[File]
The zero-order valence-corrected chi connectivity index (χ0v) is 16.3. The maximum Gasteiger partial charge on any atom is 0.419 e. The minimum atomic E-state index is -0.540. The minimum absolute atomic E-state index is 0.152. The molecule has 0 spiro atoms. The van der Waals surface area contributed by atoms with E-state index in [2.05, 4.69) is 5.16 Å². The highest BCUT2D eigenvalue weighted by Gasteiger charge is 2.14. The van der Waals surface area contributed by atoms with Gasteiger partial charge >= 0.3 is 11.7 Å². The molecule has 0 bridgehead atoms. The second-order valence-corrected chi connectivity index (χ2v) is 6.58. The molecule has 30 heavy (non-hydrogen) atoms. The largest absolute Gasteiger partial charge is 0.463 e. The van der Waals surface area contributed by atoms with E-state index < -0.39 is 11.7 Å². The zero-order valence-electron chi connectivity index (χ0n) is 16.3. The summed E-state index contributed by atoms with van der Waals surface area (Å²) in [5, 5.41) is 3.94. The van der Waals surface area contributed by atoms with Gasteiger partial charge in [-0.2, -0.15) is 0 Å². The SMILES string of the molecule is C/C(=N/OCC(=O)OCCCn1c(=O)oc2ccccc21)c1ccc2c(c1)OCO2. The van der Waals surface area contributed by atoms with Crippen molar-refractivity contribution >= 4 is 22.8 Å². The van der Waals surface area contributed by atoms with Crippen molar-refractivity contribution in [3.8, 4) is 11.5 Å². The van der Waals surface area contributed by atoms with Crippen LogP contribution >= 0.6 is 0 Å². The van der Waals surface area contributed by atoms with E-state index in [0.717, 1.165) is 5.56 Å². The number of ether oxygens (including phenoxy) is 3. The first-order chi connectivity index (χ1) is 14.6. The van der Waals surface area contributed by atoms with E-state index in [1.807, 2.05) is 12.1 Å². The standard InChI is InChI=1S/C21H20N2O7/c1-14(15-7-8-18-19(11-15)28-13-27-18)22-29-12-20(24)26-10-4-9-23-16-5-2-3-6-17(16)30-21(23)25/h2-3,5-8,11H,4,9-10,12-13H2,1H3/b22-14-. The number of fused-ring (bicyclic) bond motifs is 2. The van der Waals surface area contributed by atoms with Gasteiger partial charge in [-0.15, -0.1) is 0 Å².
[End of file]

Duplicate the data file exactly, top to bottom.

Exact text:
The zero-order valence-corrected chi connectivity index (χ0v) is 16.3. The maximum Gasteiger partial charge on any atom is 0.419 e. The minimum atomic E-state index is -0.540. The minimum absolute atomic E-state index is 0.152. The molecule has 0 spiro atoms. The van der Waals surface area contributed by atoms with E-state index in [2.05, 4.69) is 5.16 Å². The highest BCUT2D eigenvalue weighted by Gasteiger charge is 2.14. The van der Waals surface area contributed by atoms with Gasteiger partial charge >= 0.3 is 11.7 Å². The molecule has 0 bridgehead atoms. The second-order valence-corrected chi connectivity index (χ2v) is 6.58. The molecule has 30 heavy (non-hydrogen) atoms. The largest absolute Gasteiger partial charge is 0.463 e. The van der Waals surface area contributed by atoms with E-state index < -0.39 is 11.7 Å². The zero-order valence-electron chi connectivity index (χ0n) is 16.3. The summed E-state index contributed by atoms with van der Waals surface area (Å²) in [5, 5.41) is 3.94. The van der Waals surface area contributed by atoms with Gasteiger partial charge in [-0.2, -0.15) is 0 Å². The SMILES string of the molecule is C/C(=N/OCC(=O)OCCCn1c(=O)oc2ccccc21)c1ccc2c(c1)OCO2. The van der Waals surface area contributed by atoms with Crippen molar-refractivity contribution >= 4 is 22.8 Å². The van der Waals surface area contributed by atoms with Crippen molar-refractivity contribution in [3.8, 4) is 11.5 Å². The van der Waals surface area contributed by atoms with Crippen LogP contribution >= 0.6 is 0 Å². The van der Waals surface area contributed by atoms with E-state index in [0.717, 1.165) is 5.56 Å². The number of ether oxygens (including phenoxy) is 3. The first-order chi connectivity index (χ1) is 14.6. The van der Waals surface area contributed by atoms with E-state index in [1.807, 2.05) is 12.1 Å². The standard InChI is InChI=1S/C21H20N2O7/c1-14(15-7-8-18-19(11-15)28-13-27-18)22-29-12-20(24)26-10-4-9-23-16-5-2-3-6-17(16)30-21(23)25/h2-3,5-8,11H,4,9-10,12-13H2,1H3/b22-14-. The number of fused-ring (bicyclic) bond motifs is 2. The van der Waals surface area contributed by atoms with Gasteiger partial charge in [-0.15, -0.1) is 0 Å².